bone grafting for dental implants

The most common dental implant procedure performed today uses the Osseointegrated Implant System (OIS). However, the success of this procedure relies on you having enough bone to securely anchor the implant to. If you have extensive bone loss because of missing teeth, wearing dentures, periodontal disease, or other bone loss, bone grafting may be ideal for you because it will help you recover as much bone as possible. Read on to learn more about when bone grafting should be used with dental implants and how it works.

What Is A Bone Graft?

A bone graft is a surgical procedure that replaces missing bone in order to repair structures like your jaw or the bone that supports teeth and implants. The bone graft can be taken from another part of your body, or it can be a synthetic or natural bone substitute. Bone grafting is often used to repair bones that have been damaged by injury or disease, such as periodontitis or natural resorption after a tooth falls out. In some cases, bone grafting is used to build up bones for dental implants.

Why Does The Procedure Need To Be Done?

A bone graft procedure is necessary because bone does not grow back by itself. This special procedure helps strengthen your jaws and makes them more capable of supporting dental implants or the natural teeth you still have. Grafting (augmentation) can also help improve your appearance by promoting a fuller facial profile, as the bone loss may lead to premature aging. Bone grafting is often performed before installing dental implants or around “at risk” teeth that are mobile because of bone loss. 

What Are The Different Types Of Bone Grafts Used?

There are several types of bone grafts used in dental implants: autografts, alloplasts, allografts, and xenografts. Autografts are one of the most common types of bone grafts used. This is when the surgeon takes bone from another area of your body to use for the graft. In some cases, the roots of extracted teeth can also be ground up and used as bone graft material substitutes. Allografts are when the surgeon uses bone from a deceased donor, like an organ transplant. Xenografts are also fairly common, where the implant surgeon uses animal bone for the graft (usually bovine.)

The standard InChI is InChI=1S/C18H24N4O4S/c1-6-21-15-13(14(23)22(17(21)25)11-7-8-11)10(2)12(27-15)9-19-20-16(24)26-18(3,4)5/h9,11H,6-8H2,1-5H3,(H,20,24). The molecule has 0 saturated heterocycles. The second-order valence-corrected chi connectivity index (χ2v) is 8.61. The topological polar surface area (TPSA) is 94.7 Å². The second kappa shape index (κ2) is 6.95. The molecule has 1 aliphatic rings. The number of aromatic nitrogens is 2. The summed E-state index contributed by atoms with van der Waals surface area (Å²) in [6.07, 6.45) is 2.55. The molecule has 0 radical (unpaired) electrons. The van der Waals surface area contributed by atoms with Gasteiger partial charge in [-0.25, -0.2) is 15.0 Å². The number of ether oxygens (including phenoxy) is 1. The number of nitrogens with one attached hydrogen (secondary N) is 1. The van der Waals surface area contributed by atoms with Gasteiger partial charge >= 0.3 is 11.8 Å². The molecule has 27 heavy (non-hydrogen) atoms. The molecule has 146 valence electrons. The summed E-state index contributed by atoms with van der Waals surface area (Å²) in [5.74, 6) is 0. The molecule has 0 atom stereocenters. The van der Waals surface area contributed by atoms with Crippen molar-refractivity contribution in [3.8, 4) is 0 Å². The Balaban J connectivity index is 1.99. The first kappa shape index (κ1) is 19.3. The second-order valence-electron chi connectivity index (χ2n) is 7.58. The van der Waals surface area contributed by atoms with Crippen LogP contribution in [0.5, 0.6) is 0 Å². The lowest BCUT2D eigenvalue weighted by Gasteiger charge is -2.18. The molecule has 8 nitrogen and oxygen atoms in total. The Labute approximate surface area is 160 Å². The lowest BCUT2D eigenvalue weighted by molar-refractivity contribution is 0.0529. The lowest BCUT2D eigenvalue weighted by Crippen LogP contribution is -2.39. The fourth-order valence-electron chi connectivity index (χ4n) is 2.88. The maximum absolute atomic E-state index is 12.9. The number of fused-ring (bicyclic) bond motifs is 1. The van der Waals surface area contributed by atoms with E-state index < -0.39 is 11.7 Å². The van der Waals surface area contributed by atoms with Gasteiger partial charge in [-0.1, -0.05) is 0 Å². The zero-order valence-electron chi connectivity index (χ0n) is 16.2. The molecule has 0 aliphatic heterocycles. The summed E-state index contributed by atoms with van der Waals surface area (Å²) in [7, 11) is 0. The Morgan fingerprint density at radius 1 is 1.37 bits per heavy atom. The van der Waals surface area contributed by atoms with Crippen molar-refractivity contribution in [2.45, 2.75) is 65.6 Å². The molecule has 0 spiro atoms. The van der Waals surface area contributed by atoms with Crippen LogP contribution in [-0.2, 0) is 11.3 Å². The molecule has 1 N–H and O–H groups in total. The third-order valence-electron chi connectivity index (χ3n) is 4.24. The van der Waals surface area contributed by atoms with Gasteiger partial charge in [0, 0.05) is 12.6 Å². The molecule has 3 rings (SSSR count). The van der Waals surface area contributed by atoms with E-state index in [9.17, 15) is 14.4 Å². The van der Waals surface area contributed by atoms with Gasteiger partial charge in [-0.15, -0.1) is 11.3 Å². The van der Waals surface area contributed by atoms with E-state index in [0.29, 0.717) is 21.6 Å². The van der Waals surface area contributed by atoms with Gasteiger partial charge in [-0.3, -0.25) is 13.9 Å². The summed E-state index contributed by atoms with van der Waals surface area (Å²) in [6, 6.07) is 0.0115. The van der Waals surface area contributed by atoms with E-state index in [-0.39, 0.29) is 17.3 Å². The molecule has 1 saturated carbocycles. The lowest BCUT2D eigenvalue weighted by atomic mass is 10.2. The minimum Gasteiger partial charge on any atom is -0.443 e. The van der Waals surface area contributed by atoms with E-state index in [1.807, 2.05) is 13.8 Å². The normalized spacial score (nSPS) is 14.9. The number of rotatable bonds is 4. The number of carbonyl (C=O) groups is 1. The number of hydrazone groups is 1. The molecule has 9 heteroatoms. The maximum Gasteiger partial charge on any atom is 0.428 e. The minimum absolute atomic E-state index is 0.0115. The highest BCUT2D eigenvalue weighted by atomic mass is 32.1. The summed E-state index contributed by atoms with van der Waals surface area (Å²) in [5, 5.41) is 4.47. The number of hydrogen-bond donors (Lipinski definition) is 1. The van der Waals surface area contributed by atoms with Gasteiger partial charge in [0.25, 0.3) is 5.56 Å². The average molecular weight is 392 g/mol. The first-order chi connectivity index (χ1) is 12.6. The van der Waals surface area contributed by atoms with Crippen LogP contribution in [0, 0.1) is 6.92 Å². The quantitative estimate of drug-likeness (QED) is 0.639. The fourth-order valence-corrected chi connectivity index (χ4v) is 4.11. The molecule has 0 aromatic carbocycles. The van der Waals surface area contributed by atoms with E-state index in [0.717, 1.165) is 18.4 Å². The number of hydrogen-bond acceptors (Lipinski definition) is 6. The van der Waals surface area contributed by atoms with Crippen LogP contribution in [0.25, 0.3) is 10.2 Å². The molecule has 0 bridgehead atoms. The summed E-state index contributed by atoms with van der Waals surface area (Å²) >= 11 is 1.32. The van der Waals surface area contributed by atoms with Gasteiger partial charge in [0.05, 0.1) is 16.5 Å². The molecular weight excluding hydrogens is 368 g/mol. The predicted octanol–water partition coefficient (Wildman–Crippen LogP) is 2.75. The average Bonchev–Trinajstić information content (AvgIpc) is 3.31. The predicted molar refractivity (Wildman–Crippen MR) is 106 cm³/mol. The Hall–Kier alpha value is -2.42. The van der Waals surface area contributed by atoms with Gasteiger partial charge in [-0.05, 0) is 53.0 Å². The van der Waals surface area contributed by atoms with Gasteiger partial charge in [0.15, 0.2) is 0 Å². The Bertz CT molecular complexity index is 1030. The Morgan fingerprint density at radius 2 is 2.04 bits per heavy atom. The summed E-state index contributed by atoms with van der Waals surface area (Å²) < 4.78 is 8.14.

Who Needs A Bone Graft And Why?

If you’re missing teeth, have extensive bone loss, wear dentures, or have periodontal disease, you may need a bone graft. Natural bone resorption (shrinkage) will jeopardize the integrity of your teeth and even prohibit the placement of dental implants. A bone graft will add bone to your jaw in order to create a solid foundation for dental implants so that you can preserve or restore your smile in the most predictable manner possible. 

What’s Involved In Having A Bone Graft?

The first step is to consult with an oral surgeon or implant specialist to see if you’re a candidate for bone grafting. If you are, the next step is to have a CT scan or X-ray taken of your mouth so the surgeon can get a clear picture of your jawbone and the surrounding anatomy where your bone is weak. If a graft is recommended, your implant expert will usually perform the graft either leading up to your procedure, at the time a tooth is removed, or during the placement of your dental implant restoration.